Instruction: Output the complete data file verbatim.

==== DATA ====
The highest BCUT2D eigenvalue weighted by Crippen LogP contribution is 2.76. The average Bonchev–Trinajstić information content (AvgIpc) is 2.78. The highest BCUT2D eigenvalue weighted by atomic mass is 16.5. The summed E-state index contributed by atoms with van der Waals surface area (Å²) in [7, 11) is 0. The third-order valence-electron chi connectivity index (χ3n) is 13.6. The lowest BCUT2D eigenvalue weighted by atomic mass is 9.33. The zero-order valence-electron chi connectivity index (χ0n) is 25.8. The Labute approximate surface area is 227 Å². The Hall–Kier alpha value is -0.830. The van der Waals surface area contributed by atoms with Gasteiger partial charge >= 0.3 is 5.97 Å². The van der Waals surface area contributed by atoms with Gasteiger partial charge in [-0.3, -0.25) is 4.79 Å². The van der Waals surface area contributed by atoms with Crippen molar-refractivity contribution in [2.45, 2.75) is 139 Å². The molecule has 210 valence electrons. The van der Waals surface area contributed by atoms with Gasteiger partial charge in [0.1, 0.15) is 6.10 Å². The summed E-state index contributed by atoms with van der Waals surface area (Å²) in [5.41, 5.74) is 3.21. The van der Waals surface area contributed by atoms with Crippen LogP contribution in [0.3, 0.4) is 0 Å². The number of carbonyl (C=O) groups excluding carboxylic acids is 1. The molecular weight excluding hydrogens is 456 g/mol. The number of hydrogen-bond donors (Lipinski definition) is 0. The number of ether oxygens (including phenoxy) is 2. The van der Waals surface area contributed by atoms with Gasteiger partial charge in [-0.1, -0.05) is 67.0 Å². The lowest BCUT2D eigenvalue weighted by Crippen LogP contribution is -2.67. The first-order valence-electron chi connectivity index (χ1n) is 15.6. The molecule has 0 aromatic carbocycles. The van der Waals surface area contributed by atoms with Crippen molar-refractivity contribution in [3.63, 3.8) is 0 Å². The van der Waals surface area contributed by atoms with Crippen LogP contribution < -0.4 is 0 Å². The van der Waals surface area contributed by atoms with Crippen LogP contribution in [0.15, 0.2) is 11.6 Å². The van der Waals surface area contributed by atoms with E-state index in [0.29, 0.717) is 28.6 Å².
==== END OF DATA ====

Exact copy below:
The highest BCUT2D eigenvalue weighted by Crippen LogP contribution is 2.76. The average Bonchev–Trinajstić information content (AvgIpc) is 2.78. The highest BCUT2D eigenvalue weighted by atomic mass is 16.5. The summed E-state index contributed by atoms with van der Waals surface area (Å²) in [7, 11) is 0. The third-order valence-electron chi connectivity index (χ3n) is 13.6. The lowest BCUT2D eigenvalue weighted by atomic mass is 9.33. The zero-order valence-electron chi connectivity index (χ0n) is 25.8. The Labute approximate surface area is 227 Å². The Hall–Kier alpha value is -0.830. The van der Waals surface area contributed by atoms with Gasteiger partial charge >= 0.3 is 5.97 Å². The van der Waals surface area contributed by atoms with Gasteiger partial charge in [-0.3, -0.25) is 4.79 Å². The van der Waals surface area contributed by atoms with Crippen molar-refractivity contribution in [2.45, 2.75) is 139 Å². The molecule has 210 valence electrons. The van der Waals surface area contributed by atoms with Gasteiger partial charge in [0.1, 0.15) is 6.10 Å². The summed E-state index contributed by atoms with van der Waals surface area (Å²) in [5.41, 5.74) is 3.21. The van der Waals surface area contributed by atoms with Crippen LogP contribution in [0.3, 0.4) is 0 Å². The number of carbonyl (C=O) groups excluding carboxylic acids is 1. The molecular weight excluding hydrogens is 456 g/mol. The number of hydrogen-bond donors (Lipinski definition) is 0. The number of ether oxygens (including phenoxy) is 2. The van der Waals surface area contributed by atoms with Gasteiger partial charge in [-0.1, -0.05) is 67.0 Å². The lowest BCUT2D eigenvalue weighted by Crippen LogP contribution is -2.67. The first-order valence-electron chi connectivity index (χ1n) is 15.6. The molecule has 0 aromatic carbocycles. The van der Waals surface area contributed by atoms with Crippen molar-refractivity contribution in [3.63, 3.8) is 0 Å². The van der Waals surface area contributed by atoms with Crippen LogP contribution < -0.4 is 0 Å². The van der Waals surface area contributed by atoms with Crippen LogP contribution in [0.15, 0.2) is 11.6 Å². The van der Waals surface area contributed by atoms with E-state index in [0.29, 0.717) is 28.6 Å².